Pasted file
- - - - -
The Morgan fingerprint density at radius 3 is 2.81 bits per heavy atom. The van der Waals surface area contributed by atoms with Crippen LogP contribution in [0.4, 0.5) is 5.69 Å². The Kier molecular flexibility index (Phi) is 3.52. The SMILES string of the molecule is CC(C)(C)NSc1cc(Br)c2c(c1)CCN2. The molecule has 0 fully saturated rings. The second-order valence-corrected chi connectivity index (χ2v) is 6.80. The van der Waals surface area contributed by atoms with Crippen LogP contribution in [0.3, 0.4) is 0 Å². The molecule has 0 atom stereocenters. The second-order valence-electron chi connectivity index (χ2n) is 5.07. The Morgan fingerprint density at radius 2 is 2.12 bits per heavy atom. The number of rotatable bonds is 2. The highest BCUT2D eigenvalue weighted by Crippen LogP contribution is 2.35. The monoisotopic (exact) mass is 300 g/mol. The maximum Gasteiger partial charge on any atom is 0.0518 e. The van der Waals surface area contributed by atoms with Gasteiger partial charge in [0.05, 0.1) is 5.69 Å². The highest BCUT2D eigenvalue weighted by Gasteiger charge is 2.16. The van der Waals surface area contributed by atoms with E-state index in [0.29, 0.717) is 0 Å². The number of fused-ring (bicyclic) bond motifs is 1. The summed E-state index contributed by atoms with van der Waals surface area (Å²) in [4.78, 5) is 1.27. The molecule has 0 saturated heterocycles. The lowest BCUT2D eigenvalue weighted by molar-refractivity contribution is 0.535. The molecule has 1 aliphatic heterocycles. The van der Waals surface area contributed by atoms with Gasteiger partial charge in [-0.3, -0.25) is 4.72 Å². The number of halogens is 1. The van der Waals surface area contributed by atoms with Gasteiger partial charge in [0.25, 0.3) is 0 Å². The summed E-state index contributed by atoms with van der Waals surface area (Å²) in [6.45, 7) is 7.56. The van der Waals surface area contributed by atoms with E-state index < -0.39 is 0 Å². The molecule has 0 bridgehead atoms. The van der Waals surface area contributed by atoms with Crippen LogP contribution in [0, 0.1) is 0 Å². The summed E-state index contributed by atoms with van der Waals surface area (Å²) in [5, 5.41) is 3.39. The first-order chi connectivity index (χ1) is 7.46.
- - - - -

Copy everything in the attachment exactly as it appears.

The Morgan fingerprint density at radius 3 is 2.81 bits per heavy atom. The van der Waals surface area contributed by atoms with Crippen LogP contribution in [0.4, 0.5) is 5.69 Å². The Kier molecular flexibility index (Phi) is 3.52. The SMILES string of the molecule is CC(C)(C)NSc1cc(Br)c2c(c1)CCN2. The molecule has 0 fully saturated rings. The second-order valence-corrected chi connectivity index (χ2v) is 6.80. The van der Waals surface area contributed by atoms with Crippen LogP contribution in [0.3, 0.4) is 0 Å². The molecule has 0 atom stereocenters. The second-order valence-electron chi connectivity index (χ2n) is 5.07. The Morgan fingerprint density at radius 2 is 2.12 bits per heavy atom. The number of rotatable bonds is 2. The highest BCUT2D eigenvalue weighted by Crippen LogP contribution is 2.35. The monoisotopic (exact) mass is 300 g/mol. The maximum Gasteiger partial charge on any atom is 0.0518 e. The van der Waals surface area contributed by atoms with Gasteiger partial charge in [0.05, 0.1) is 5.69 Å². The highest BCUT2D eigenvalue weighted by Gasteiger charge is 2.16. The van der Waals surface area contributed by atoms with E-state index in [0.29, 0.717) is 0 Å². The number of fused-ring (bicyclic) bond motifs is 1. The summed E-state index contributed by atoms with van der Waals surface area (Å²) in [4.78, 5) is 1.27. The molecule has 0 saturated heterocycles. The lowest BCUT2D eigenvalue weighted by molar-refractivity contribution is 0.535. The molecule has 1 aliphatic heterocycles. The van der Waals surface area contributed by atoms with Gasteiger partial charge in [-0.3, -0.25) is 4.72 Å². The number of halogens is 1. The van der Waals surface area contributed by atoms with Gasteiger partial charge in [0.25, 0.3) is 0 Å². The summed E-state index contributed by atoms with van der Waals surface area (Å²) in [6.45, 7) is 7.56. The van der Waals surface area contributed by atoms with E-state index < -0.39 is 0 Å². The molecule has 0 bridgehead atoms. The van der Waals surface area contributed by atoms with Crippen LogP contribution in [0, 0.1) is 0 Å². The summed E-state index contributed by atoms with van der Waals surface area (Å²) in [5, 5.41) is 3.39. The first-order chi connectivity index (χ1) is 7.46.